The technology is still in the testing phase, with a public rollout of Libra expected sometime in 2020.
Not Everyone is Positive
While the prospect of a major tech company embracing cryptocurrency has excited many, not everyone is happy. Many of those who celebrate the decentralized, uncensorable nature of blockchain networks and cryptocurrencies feel that Libra should not even be categorized as a cryptocurrency. One reason is that the digital asset will be completely controlled by Facebook and its partner organizations, rendering it subject to censorship and centralization, should these companies choose. This is a marked difference between Libra and decentralized cryptocurrencies like Bitcoin, even though the media tends to group them in the same category.
The development also comes at a time when Facebook is under fire for its questionable privacy practices and concerns are being raised regarding whether it is in breach of antitrust regulations. Michael Pachter, managing director of equity research at Wedbush Securities, said, “I am not sure that this is the smartest thing for Facebook to be doing, as it will invite further regulatory scrutiny, but it sounds like they’re determined to give it a try.”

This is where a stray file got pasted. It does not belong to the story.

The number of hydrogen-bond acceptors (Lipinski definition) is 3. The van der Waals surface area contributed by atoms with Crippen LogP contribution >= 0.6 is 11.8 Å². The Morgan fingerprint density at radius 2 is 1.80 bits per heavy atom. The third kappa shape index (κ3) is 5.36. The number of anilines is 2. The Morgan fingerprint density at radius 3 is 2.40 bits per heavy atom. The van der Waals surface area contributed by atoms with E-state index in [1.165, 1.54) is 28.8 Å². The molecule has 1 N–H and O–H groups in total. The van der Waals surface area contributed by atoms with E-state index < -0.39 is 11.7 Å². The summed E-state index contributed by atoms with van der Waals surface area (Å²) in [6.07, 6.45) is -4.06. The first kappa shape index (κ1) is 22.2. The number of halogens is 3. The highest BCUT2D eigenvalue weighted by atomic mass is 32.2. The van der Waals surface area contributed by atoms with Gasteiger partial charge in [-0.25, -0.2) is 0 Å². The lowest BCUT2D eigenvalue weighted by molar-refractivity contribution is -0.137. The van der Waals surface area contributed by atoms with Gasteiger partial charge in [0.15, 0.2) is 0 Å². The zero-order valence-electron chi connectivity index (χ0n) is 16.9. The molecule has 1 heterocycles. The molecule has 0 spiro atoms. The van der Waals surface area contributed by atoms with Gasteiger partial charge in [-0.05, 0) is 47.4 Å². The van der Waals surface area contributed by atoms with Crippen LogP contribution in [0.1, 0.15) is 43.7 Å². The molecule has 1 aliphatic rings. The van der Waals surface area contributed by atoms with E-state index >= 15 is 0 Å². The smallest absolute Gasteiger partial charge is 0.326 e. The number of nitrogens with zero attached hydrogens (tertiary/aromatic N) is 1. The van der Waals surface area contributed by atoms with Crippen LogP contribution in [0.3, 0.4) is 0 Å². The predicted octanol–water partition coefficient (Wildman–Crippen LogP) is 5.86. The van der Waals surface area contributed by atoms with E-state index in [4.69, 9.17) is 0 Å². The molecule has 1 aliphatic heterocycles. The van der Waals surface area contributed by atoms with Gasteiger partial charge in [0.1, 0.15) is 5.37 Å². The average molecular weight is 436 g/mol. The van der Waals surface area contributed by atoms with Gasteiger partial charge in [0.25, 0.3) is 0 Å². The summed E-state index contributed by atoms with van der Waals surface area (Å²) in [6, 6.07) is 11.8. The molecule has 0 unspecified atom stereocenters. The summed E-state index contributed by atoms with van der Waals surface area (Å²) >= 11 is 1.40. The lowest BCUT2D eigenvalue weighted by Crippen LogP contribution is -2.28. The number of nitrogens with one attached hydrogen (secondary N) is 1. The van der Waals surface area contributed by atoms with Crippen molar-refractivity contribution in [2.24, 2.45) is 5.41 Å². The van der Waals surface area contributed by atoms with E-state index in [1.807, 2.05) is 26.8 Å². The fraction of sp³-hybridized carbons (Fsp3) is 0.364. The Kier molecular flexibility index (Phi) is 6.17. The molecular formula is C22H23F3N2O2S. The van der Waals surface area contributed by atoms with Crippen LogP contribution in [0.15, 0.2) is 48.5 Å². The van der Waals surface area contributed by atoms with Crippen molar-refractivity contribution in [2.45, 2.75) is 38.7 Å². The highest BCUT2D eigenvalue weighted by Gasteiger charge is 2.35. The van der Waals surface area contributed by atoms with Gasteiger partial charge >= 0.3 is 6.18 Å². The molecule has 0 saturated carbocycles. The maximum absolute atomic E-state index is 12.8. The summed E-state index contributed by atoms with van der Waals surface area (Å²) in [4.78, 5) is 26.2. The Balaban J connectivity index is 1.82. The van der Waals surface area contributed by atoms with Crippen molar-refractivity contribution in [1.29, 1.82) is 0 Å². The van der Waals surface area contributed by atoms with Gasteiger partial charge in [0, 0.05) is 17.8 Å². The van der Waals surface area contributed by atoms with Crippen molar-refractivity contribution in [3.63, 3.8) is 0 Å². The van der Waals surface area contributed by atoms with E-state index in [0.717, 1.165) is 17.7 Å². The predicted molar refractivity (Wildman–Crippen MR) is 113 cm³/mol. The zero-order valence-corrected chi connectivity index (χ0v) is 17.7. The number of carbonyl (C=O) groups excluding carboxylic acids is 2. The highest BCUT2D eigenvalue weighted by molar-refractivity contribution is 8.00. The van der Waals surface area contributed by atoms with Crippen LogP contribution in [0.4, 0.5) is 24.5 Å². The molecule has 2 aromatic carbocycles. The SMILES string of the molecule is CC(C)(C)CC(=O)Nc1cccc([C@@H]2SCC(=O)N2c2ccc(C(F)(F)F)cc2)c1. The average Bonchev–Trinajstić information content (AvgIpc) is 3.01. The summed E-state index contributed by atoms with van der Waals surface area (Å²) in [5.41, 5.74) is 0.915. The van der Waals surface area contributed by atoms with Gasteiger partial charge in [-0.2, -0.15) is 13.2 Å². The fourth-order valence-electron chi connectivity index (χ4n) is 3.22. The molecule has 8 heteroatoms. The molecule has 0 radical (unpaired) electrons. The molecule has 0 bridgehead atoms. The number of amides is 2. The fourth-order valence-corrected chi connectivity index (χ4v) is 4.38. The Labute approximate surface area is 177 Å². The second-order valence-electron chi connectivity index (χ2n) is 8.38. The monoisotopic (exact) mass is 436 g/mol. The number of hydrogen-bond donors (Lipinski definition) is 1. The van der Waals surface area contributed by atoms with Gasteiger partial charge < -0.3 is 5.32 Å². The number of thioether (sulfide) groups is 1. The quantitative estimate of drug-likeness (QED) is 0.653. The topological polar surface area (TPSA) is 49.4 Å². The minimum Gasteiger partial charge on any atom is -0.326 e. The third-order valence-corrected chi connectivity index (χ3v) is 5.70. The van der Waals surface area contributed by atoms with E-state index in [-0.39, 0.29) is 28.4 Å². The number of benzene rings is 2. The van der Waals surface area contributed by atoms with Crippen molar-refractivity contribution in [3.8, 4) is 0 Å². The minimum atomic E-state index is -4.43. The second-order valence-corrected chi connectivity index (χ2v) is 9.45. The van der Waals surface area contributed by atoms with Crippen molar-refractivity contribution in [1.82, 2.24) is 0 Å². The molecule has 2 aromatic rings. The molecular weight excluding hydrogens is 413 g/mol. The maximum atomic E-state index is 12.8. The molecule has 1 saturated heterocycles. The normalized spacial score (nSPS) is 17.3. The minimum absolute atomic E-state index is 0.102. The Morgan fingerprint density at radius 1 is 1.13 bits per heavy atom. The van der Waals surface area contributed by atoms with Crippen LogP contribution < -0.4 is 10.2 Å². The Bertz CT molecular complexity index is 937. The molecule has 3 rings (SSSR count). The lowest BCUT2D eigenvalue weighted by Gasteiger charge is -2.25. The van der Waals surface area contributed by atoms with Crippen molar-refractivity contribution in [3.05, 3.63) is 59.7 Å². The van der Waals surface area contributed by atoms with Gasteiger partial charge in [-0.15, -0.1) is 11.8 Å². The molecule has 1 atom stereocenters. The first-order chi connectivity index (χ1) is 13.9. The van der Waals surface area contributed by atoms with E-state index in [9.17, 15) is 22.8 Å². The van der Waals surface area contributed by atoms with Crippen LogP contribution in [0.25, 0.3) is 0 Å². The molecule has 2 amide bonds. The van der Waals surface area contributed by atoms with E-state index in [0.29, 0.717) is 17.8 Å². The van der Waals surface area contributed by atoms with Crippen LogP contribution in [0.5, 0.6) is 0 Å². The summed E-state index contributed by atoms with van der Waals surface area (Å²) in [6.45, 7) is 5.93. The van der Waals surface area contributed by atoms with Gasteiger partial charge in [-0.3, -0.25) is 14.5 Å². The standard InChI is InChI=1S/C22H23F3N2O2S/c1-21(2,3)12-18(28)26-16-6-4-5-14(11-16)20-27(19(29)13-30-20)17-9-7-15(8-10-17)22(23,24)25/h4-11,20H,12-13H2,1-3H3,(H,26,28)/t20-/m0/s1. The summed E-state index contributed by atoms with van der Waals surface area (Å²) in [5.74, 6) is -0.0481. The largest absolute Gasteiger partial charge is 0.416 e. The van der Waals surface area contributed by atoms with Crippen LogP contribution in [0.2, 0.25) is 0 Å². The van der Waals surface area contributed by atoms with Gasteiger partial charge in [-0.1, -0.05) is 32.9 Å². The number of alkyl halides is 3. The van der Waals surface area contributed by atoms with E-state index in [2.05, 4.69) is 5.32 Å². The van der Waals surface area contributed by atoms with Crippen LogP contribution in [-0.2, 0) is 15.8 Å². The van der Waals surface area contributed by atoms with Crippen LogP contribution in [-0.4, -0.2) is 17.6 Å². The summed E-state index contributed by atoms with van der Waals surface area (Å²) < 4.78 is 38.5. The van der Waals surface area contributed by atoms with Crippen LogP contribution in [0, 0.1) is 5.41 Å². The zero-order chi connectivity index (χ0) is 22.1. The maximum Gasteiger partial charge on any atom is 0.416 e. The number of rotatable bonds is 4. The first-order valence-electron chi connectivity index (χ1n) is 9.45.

Some speculate that Facebook is attempting to shape the world of finance to its own world, which will result in social media-like financial system. Others claim Facebook is creating convenience for its users while doing nothing that will benefit the financial system as a whole; think ‘PayPal for Facebook’. Even its own partners seem unconvinced of Libra’s likelihood of success: many of its 27 other partners signed nonbinding agreements, which do not require that they promote, or even use, the new cryptocurrency.
Who Might be Next?
Now that Facebook has taken the leap into the world of cryptocurrency, other tech companies may well follow suit. Amazon has been rumored to be working on their own cryptocurrency for quite some time. The company previously partnered with Ethereum and Hyperledger on two blockchain-based projects in what seems to be first forays into cryptocurrencies. This makes sense, as Amazon has already made in-roads into financial services, with Amazon Pay and the Amazon Credit Card.